Current practice is that Drupal Association requires from new applicant hosting companies, which wish to get listed on http://drupal.org/hosting, to pass security test of Security Review module. And it is difficult to pass the test without applying additional layer of complexity to certain setups. This practice represents unfair barrier for hosting companies, which want to provide Drupal-specific hosting services and which can not practically pass the test, therefore should be reviewed or cancelled.
For example, it is proved that it is not possible to pass the test for the hosting companies running RLE/CentOS with PHP in fast-cgi mode, where all the virtual servers' files belong to users and groups with the same name as their respective owners. For this kind of setup even recommendations like one suggested by greggless do not help. Because, unfortunately, Security Review's test doesn't accept a directory as secure as soon as its permission change to 740 regardless of the user and group ownership of the directory, and 740 is he minimum directory permission to pass the test.
Many Drupal users utilizing different types of environments hit similar issues: http://drupal.org/node/1411124, http://groups.drupal.org/node/138134, http://drupal.org/node/628776. I am personally coming from http://drupal.org/node/1414062, frustrated by the total silence of Drupal Association with regard to the issue. The short reply from Drupal Association's tester was that he can not recommend any solution, at the same time declining our application until we pass the test. We are a new Drupal Association member of organization type and, saying frankly, are disappointed to unexpected this kind of attitude from the Association. I firmly believe Drupal Association has to have some directives and instructions for new comers on how to deal with this kind of Gordian Knots, created by the Association itself.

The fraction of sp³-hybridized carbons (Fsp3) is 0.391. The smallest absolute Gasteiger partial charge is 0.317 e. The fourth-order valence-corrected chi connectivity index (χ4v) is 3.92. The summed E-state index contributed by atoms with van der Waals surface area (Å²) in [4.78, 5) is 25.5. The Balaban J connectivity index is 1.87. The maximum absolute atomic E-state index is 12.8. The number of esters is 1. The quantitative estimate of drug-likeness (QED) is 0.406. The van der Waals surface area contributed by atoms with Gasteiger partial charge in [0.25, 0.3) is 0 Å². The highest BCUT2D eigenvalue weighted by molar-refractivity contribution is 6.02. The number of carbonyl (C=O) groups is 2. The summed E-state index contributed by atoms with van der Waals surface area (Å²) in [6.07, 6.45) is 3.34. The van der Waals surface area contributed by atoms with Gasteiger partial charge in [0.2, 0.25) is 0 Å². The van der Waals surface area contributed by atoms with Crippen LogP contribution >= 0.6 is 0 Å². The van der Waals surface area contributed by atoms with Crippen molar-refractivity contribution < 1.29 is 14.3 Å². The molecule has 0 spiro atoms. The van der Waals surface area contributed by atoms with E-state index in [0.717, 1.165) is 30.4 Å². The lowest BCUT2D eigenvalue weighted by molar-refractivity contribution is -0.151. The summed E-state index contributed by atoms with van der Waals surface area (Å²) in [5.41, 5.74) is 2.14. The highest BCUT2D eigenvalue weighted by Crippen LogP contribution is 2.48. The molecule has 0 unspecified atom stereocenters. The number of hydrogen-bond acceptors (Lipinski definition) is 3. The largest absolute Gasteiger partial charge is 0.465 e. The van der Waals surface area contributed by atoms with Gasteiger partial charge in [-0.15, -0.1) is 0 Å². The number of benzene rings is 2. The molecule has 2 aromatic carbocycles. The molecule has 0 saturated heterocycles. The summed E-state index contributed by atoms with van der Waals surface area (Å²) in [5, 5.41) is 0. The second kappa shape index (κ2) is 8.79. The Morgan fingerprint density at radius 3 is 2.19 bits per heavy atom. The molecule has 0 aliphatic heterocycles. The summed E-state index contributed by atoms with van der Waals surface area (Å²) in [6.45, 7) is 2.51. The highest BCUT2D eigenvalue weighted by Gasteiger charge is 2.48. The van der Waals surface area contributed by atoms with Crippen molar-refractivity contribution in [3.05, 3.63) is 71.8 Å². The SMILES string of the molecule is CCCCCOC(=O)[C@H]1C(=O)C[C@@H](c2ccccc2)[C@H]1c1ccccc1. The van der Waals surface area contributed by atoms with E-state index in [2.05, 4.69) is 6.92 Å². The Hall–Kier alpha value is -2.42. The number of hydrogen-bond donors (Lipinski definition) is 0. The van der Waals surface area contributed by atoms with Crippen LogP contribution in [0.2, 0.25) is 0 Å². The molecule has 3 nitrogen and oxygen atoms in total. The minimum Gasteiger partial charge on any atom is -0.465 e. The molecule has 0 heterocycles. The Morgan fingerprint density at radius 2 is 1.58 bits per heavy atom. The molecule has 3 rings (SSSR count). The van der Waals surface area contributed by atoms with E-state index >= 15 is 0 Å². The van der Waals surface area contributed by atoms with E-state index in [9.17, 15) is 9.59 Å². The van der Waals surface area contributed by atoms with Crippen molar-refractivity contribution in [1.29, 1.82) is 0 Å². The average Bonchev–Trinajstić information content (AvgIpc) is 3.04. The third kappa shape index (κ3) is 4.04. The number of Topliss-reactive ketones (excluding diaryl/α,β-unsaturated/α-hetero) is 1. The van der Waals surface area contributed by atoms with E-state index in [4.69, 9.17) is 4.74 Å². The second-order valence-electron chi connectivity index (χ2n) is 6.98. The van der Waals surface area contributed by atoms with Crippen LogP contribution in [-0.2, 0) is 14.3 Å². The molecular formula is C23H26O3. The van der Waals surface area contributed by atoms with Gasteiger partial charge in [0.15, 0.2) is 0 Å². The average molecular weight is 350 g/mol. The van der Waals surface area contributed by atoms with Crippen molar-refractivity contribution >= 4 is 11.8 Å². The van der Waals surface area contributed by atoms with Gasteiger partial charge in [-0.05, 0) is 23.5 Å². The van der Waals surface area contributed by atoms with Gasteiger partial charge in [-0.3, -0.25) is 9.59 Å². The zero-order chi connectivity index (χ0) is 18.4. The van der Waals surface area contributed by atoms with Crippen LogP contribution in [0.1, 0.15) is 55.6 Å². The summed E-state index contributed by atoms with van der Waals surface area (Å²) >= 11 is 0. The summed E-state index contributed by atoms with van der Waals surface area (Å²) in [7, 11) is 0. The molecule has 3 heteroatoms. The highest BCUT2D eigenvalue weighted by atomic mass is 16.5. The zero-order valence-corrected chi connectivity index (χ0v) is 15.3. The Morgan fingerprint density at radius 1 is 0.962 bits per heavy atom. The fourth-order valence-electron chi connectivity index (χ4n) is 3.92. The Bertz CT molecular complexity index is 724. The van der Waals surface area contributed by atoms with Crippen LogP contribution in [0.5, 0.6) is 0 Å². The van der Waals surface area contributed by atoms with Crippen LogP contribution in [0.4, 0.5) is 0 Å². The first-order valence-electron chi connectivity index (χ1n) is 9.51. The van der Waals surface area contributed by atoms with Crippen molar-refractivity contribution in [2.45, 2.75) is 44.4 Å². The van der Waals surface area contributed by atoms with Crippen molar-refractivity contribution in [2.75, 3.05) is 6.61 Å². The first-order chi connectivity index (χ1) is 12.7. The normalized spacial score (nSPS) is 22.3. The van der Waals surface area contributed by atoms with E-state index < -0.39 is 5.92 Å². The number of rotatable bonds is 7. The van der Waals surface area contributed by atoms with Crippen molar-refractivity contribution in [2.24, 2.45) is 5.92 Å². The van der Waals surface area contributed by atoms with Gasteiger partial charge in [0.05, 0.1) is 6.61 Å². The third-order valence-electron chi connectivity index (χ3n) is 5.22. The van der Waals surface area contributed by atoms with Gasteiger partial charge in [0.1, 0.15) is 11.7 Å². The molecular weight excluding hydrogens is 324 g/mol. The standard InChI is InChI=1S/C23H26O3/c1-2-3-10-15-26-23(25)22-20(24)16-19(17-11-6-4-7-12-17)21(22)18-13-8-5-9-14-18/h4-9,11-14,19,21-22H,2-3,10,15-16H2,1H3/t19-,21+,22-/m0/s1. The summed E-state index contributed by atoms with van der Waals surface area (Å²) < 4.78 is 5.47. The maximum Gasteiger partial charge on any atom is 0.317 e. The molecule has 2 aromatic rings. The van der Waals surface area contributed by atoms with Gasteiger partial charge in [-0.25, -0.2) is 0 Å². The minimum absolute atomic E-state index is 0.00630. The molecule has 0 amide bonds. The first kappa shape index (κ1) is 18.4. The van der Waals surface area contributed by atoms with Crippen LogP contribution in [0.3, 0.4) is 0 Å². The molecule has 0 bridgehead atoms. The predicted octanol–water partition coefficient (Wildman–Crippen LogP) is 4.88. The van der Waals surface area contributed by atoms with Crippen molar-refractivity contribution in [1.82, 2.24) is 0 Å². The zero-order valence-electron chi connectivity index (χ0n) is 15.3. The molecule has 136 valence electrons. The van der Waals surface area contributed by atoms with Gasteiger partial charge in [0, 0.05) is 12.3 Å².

Another user dealing with this issue JamesOakley proposes:
(i) The fact that the Drupal Association requires every test to be passed on Security Review before they'll list a host. That's their choice, but they could have chosen to disregard the test on file-writeability. As this module develops and new tests are added, it seems to me that the association should decide carefully which ones they will require. Which brings me to:
(ii) The fact that the same standard does not appear to apply to existing listed hosts and prospective ones. So, in a similar vein, if a new test in SR is going to be required of all hosts, existing listed hosts should be given a period of time to ensure they conform, otherwise they lose their listing on drupal.org/hosting.
This or another way, Drupal Association has to come with clear solution to save new applicants from impression that this barrier is done on purpose - not to list new hosting companies and to protect the interests of those companies of limited number, that are already listed on http://drupal.org/hosting and that do not comply with security requirement of Drupal Association.
The fact that anyone can open testing account with random listed hosting company, install Security Review module and running its test see failure results, arises another doubt on the fairness of Drupal Association's practice with regard to this matter.